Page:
CORESTA Meeting, Smoke Science/Product Technology, 2013, Seville, ST 27

Analysis of selected carbonyl compounds in tobacco products by using pentafluorobenzylhydroxylamine derivatization and gas chromatography-mass spectrometry

Labstat International ULC, Kitchener, ON, Canada

A reliable method for the routine analysis of trace carbonyl compounds, including formaldehyde, acetaldehyde, acetone, propionaldehyde, acrolein, methyl-ethyl ketone (MEK), butyraldehyde, and crotonaldehyde, in tobacco products is presented. One gram of tobacco sample was spiked with a mixture of three isotope-labelled carbonyls used as internal standards, and extracted with water. An aliquot of the aqueous extract was derivatized with o-(2,3,4,5,6-pentafluorobenzyl)-hydroxylamine hydrochloride (PFBHA). The PFBHA derivatives of the carbonyls were extracted with hexane and analysed by gas chromatography-mass spectrometry (GC-MS). The accuracy and precision of the method were evaluated using spiked matrix samples, including the Kentucky reference 3R4F cigarette filler and the CORESTA smokeless reference products CRP1, CRP2, CRP3, and CRP4. All investigated carbonyl compounds, with the exception of acrolein, demonstrated excellent recoveries (87-114%) and precision (0.2-7.6%) for the different spiked tobacco products. Acrolein, when spiked directly on the product, was found to be unstable. The linear range of the method was from 0.08 to 27 µg/g and detection limits ranged from 0.03 to 0.08 µg/g, dependent on the compound.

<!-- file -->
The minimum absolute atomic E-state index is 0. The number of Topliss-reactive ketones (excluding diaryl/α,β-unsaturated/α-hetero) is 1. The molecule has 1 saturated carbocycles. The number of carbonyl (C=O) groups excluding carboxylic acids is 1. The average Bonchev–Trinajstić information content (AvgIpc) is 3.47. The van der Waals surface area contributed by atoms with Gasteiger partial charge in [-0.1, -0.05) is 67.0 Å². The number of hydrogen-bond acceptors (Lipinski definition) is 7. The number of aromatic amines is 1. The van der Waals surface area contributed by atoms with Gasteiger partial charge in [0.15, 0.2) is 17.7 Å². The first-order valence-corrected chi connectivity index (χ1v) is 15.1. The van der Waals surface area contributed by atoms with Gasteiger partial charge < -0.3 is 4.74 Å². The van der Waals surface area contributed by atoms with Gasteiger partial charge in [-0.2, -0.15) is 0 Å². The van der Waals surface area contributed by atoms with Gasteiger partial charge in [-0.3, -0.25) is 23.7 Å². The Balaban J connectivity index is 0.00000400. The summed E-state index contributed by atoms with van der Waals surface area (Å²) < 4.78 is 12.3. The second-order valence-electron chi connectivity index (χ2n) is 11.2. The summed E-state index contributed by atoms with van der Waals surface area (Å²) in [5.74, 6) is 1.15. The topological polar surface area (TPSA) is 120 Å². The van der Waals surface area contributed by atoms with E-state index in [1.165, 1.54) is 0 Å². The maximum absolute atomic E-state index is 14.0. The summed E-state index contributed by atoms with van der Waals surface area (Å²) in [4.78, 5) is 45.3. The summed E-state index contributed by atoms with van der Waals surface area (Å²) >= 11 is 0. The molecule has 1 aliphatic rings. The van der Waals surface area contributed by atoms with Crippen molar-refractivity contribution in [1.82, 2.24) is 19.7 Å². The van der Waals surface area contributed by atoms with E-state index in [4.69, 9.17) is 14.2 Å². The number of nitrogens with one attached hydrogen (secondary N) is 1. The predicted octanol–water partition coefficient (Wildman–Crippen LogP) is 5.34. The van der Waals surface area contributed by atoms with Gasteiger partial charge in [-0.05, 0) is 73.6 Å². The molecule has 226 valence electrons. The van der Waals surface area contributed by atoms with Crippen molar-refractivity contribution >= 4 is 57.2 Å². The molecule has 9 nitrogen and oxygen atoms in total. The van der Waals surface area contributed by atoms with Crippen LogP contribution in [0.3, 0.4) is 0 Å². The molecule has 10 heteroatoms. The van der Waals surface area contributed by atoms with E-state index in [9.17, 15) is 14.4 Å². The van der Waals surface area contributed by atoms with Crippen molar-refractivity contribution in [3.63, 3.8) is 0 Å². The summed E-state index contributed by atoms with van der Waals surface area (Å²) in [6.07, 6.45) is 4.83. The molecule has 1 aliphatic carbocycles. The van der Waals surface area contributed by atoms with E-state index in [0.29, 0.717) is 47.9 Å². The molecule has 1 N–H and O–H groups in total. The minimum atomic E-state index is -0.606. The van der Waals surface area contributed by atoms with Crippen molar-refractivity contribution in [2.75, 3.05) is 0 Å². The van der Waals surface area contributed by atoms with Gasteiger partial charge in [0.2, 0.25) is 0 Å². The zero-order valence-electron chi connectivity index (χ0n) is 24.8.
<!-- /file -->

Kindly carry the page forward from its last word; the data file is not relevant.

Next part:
The method was applied to analysis of Kentucky reference 3R4F cigarette filler and the four CORESTA smokeless reference products. Formaldehyde (0.300-6.45 µg/g) and acetaldehyde (0.849-18.4 µg/g) were detected in all tested reference products. Acetone (0.197-3.31 µg/g) and propionaldehyde (0.156-1.07 µg/g) were found in the 3R4F, CRP1, CRP2, and CRP3. Levels of MEK, butyraldehyde, and crotonaldehyde were found to be below the method detection limit for all tested reference products. Using this method, storage conditions (storage time, container, and temperature) were found to impact the yields of carbonyls detected in reference tobacco product samples (3R4F, CRP2, CRP3) being both compound and sample matrix dependent; concentrations of formaldehyde in all tested products gradually increased as the storage time increased, while the concentrations of acetone in 3R4F samples dramatically decreased as the storage time increased.